Part 1 - The Hardware
So, you have always wanted to learn more about Citrix, and what better place to start than having your own home lab. So, let me walk you through the setup. There are several things that you will need in order to get started.
- Host. This is the physical hardware that you will run your Citrix environment on . In my case, it is a desktop with a 256GB SSD, a gen 5 i7 Intel processor (3.1ghz), and 16GB of RAM. Not crazy requirements for a basic home lab. If you have serious ambitions for your lab (fault tolerance, etc), then you are going to need to open your wallet for more RAM, or another host.
- Hypervisor. If you are a Citrix customer, you are entitled to run Citrix Xenserver, (or as it is now known as Citrix Hypervisor). However, for my lab, I am more familiar with VMWare, so I have installed vSphere 6.7.
Once you have those two elements in place, you are ready to start the deployment. In my lab, I am running three VM’s for each of the mandatory backbone components. A domain controller, a Citrix Delivery Controller and a SQL server.
As this is a lab, I am planning to co-locate the Citrix Licensing Server, and Citrix Storefront server on the same virtual machine. Once we get further down the road, we will need more machines for either or Server Based Computing (SBC), or our Virtual Desktop Infrastructure (VDI environment). At some point, I will be adding Citrix Workspace Environment Manager to the lab.
Part Two - Active Directory
The core of any Citrix Deployment is active directory, so let’s proceed with configuring our Domain Controller. We started with a vanilla 2012R2 Evaluation ISO. Once we have the machine booted, we need to add the Active Directory role to the machine via Server Manager
As this is a brand new lab deployment, you can see that we are creating a new forest called mybrokencomputer.net
As we are running Server 2012R2, we are going keep the default functional level of our Active Directory installation at 2012R2
Pop in the password you would like to use for Directory Services Restore Mode, which is exactly what it sounds like. You will need this password if you have to restore your directory.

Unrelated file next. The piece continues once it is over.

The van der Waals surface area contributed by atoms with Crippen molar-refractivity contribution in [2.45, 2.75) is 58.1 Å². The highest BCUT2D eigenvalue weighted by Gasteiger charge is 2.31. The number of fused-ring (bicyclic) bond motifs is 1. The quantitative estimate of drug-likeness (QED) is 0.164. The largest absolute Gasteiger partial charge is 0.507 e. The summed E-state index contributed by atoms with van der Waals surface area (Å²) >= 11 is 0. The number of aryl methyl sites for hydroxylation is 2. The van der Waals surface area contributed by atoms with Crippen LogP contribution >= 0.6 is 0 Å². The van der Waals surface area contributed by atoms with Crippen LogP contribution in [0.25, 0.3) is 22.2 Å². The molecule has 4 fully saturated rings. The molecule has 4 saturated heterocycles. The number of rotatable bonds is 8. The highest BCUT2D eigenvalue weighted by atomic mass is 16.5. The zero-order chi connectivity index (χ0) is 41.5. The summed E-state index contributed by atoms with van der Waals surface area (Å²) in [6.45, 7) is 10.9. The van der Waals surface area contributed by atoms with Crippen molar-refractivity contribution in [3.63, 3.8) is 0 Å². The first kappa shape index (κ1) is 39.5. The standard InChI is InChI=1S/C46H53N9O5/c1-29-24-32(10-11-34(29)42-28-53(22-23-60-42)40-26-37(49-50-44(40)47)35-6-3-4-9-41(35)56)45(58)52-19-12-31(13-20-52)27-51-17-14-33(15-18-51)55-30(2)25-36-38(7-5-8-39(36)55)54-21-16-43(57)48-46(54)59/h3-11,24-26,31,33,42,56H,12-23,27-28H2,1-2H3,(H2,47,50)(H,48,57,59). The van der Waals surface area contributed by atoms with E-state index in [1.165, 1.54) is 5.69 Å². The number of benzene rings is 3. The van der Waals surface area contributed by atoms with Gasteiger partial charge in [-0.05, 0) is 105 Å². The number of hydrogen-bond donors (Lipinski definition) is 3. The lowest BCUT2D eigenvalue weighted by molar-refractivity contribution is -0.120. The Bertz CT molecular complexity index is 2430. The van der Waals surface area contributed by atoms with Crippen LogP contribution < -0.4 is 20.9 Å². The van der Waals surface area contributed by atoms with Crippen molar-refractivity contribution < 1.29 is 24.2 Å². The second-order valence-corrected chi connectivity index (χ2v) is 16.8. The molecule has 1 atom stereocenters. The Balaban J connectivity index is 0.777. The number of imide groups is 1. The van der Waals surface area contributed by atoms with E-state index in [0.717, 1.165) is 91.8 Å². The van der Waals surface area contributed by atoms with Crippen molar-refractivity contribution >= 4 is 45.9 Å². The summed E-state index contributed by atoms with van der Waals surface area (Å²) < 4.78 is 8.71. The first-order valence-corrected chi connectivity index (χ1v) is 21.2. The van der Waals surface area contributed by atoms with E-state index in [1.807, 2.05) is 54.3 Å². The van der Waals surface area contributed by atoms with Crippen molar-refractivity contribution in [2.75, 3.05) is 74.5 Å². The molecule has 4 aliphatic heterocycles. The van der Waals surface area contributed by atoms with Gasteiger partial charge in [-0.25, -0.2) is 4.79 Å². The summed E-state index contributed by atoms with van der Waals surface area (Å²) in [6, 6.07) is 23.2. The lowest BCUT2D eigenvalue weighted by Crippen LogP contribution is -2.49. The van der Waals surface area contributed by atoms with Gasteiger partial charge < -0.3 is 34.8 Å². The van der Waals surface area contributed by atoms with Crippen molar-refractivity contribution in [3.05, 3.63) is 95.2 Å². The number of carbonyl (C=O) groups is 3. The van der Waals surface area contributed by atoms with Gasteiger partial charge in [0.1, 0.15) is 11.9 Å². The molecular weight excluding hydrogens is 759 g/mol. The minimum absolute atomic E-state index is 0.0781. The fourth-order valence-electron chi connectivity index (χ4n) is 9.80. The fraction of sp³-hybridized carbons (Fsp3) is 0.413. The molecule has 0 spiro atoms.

Verify that he NETBIOS name is good, and hit next.
Here you need to set directories for the Active Directory DS Database, log files and SYSVOL directories. I highly recommend that you do NOT change these values in a lab. Remember the KISS (Keep It Simple Stupid) principal.
One final verification screen where you can check that everything is as it should be.
This one looks to be quite a scary screen, however there is nothing to worry about here, hit install and go get some coffee. This took about 10 minutes in my lab, including the mandatory reboot. After the reboot, we are no longer logging into the Server OS as the local admin, but rather the domain administrator.
Thats it for the domain controller configuration - now we need to move onto the second most important piece of any Citrix environment. The SQL database.
Part Three - SQL Server
The first thing we need to do is get that SQL server on the domain. Again, we are starting with a very vanilla installation of Windows Server 2012R2. So, like any other machine, we join to the domain, and reboot.
Once the machine has completely rebooted, we need to grab the SQL bits for the install. The latest version of SQL as of this writing is 2017, so let’s grab that here.
Get started with Microsoft SQL Server downloads. Choose a SQL Server trial, edition, tool, or connector that best meets your data and workload needs.
Once you kick off the installation, you are presented with a choice of which version to install. As I am curious by nature, I chose the custom installation to see what options are ahead of me.
Choose a location for the installation files to be downloaded to.
Let the bits fly!
Let’s now get in with the actual SQL installation.
AS this is a lab, we are going to go with an evaluation license of SQL server 2017
Time to make sure the lawyers salaries are justified, and agree to the license terms.
Now, SQL wants to check the internet to see if there is a newer version (patches) available. I do this out of habit, to ensure we have the most current version of SQL we are installing.
Once the latest version has been downloaded, we get an installtion health check to, which warns us of any issues that may impact the SQL install. In our case it is the local Windows firewall, which I will disable, as once again, we are in a lab.
Now we are into the good bits. Actually choosing what we want to install.
Again, this is a lab, so I install everything, and go with the default instance name of MSSQLSERVER
Next we need to configure the SQL service accounts. Default here is fine, as the core services will start up with the OS.
Now we need to tell SQL how/who can access the databases. I always like to use Mixed Mode (SQL Server authentication and WIndows Authentication), just in case anything happens the Active Directory environment, this will allow me to access SQL directly from SQL Server Management Studio